Description of Scutum, a Roman Legionnaire’s shield.

This shield is flat. It is also protected on the edges by metal.  “Shield of Roman legionairies ‘Scutum’, after AD 100. Athens War Museum, replica” by Dimitris Kamaras is licensed under CC BY 2.0

Adrian Goldsworthy provides a good description of a Roman shield, called a scutum, in his book The Complete Roman Army on page 129. A well-preserved shield was found at Dura Europus that dates from the 3rd century.

The shield is 3’ 3” tall by 2’ 8” wide in a curved shape.

It is two inches thick, consisting of three layers of wood glued together.


Note: A number of additional comments have been added since this article was initially posted. Additions will not all be identified as such. Any corrections will be clearly labeled.


Front and back view of Roman scutum. Image courtesy of Adobe Stock.

The center layer is vertical and the two outside layers are horizontal. On the inside there are strips of wood attached vertically for extra strength. There is a thin layer of leather on the front and back. There was probably a layer of cotton underneath the leather. The edge has a wide leather (or metal) binding and there are leather reinforcements on the corners.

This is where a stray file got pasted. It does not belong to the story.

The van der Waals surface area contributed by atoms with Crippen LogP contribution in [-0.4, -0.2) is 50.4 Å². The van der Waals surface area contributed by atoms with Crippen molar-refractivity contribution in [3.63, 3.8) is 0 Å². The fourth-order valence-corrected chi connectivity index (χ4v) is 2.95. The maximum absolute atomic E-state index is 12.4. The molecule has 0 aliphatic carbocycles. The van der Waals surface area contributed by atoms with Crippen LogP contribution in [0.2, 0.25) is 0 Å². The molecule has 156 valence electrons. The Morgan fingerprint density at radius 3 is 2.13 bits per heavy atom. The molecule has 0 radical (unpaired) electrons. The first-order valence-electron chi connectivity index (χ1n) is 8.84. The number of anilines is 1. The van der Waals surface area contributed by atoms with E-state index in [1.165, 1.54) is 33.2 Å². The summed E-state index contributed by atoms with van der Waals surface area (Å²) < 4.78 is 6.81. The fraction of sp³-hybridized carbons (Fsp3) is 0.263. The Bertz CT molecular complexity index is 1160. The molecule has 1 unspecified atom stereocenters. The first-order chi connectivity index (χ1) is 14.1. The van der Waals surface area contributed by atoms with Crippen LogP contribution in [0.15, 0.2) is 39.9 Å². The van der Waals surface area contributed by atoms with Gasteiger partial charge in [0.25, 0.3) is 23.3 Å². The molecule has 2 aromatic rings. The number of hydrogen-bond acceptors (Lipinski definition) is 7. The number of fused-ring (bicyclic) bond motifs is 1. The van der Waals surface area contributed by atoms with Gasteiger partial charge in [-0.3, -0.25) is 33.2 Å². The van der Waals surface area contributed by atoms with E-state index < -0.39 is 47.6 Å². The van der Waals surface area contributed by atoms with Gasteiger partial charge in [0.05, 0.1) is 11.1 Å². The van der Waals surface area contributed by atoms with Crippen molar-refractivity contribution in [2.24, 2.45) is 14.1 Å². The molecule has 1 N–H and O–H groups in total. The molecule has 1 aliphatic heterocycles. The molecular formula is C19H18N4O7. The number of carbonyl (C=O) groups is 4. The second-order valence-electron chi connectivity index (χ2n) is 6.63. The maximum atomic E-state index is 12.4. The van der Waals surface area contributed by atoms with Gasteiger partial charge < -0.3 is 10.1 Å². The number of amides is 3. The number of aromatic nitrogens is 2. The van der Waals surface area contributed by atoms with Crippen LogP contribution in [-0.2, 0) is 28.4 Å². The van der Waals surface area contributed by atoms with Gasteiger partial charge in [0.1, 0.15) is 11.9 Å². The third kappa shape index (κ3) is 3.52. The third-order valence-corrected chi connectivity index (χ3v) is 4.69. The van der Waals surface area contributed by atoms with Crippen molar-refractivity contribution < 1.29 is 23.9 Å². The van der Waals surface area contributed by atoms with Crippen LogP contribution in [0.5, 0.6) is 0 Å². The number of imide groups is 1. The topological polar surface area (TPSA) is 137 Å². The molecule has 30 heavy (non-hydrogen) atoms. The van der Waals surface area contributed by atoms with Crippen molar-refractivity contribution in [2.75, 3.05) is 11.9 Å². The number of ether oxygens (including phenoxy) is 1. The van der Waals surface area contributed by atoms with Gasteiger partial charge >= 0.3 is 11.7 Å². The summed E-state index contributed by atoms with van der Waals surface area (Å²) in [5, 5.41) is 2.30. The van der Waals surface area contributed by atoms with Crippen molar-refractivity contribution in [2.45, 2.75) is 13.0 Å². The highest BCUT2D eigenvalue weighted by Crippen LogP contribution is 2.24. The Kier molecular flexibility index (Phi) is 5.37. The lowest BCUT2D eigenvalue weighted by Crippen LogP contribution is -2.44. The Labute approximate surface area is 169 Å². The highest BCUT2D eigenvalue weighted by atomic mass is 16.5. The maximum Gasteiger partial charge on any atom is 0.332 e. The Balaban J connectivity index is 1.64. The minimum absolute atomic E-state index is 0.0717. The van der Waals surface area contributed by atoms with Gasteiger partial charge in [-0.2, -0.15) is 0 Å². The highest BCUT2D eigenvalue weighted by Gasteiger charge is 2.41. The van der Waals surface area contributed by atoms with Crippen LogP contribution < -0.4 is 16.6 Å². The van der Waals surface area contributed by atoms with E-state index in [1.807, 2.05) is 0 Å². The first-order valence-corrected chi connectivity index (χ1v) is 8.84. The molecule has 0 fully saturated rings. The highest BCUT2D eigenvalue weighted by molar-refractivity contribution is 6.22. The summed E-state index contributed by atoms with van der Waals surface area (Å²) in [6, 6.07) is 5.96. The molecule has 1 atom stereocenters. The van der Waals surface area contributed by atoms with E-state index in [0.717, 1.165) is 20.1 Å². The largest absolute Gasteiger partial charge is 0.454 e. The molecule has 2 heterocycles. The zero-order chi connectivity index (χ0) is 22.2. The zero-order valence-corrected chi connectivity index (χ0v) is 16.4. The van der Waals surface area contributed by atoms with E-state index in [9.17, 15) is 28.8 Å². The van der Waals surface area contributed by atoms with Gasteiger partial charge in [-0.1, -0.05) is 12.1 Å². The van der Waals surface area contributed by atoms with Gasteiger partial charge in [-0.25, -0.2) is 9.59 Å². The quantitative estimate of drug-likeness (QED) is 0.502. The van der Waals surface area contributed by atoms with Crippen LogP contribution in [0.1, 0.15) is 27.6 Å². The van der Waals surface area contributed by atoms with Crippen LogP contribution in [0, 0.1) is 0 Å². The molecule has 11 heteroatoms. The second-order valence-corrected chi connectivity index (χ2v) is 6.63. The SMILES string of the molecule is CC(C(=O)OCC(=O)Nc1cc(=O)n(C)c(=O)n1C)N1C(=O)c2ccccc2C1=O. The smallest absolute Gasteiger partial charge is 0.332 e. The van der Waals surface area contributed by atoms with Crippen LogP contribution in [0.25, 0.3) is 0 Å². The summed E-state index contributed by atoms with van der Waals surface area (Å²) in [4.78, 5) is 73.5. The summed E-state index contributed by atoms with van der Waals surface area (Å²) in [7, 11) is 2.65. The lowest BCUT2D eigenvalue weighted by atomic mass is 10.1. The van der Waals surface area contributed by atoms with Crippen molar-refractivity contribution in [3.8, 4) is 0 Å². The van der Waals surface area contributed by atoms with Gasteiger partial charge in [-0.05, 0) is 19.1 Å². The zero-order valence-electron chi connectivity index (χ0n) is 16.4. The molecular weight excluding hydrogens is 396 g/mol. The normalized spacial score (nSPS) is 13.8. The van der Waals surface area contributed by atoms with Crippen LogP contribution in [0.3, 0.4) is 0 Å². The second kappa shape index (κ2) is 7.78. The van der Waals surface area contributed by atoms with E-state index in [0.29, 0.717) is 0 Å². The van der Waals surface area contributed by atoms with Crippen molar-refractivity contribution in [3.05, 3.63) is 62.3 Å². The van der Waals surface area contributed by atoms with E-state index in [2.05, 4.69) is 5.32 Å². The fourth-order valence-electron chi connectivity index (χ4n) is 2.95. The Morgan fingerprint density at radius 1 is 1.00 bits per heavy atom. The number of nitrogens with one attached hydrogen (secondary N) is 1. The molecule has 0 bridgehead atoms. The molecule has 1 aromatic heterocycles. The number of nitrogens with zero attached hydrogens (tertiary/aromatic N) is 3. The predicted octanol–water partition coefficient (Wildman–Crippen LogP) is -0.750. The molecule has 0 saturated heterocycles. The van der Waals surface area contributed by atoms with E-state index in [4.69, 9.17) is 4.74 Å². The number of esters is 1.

There is an opening in the center of the shield for a boss (a hand grip), but one was apparently not attached to the recovered example. Instead there is a horizontal handgrip. I’m guessing that means there was a bar across the shield.

The boss in the center strengthened the shield and made it easier to handle. That is according to several sources I read.

One commenter said a scutum would be more flexible on the edges and more rigid in the center. This would contribute to fighting ability of the soldier.

These scutum scuta are curved. (Update: I learned the plural of scutum is scuta.) “Scutum” by madmrmox is licensed under CC BY 2.0

A reconstruction of this shield with a boss weighed in at 12 pounds.

The leather covering and wood core would have provided great protection against arrows, including flaming arrows. (This is the beauty of the tie in to Ephesians chapter 6.) Some comments I’ve read suggest the scutum would be dipped in water before a battle, providing even better protection from flaming arrows.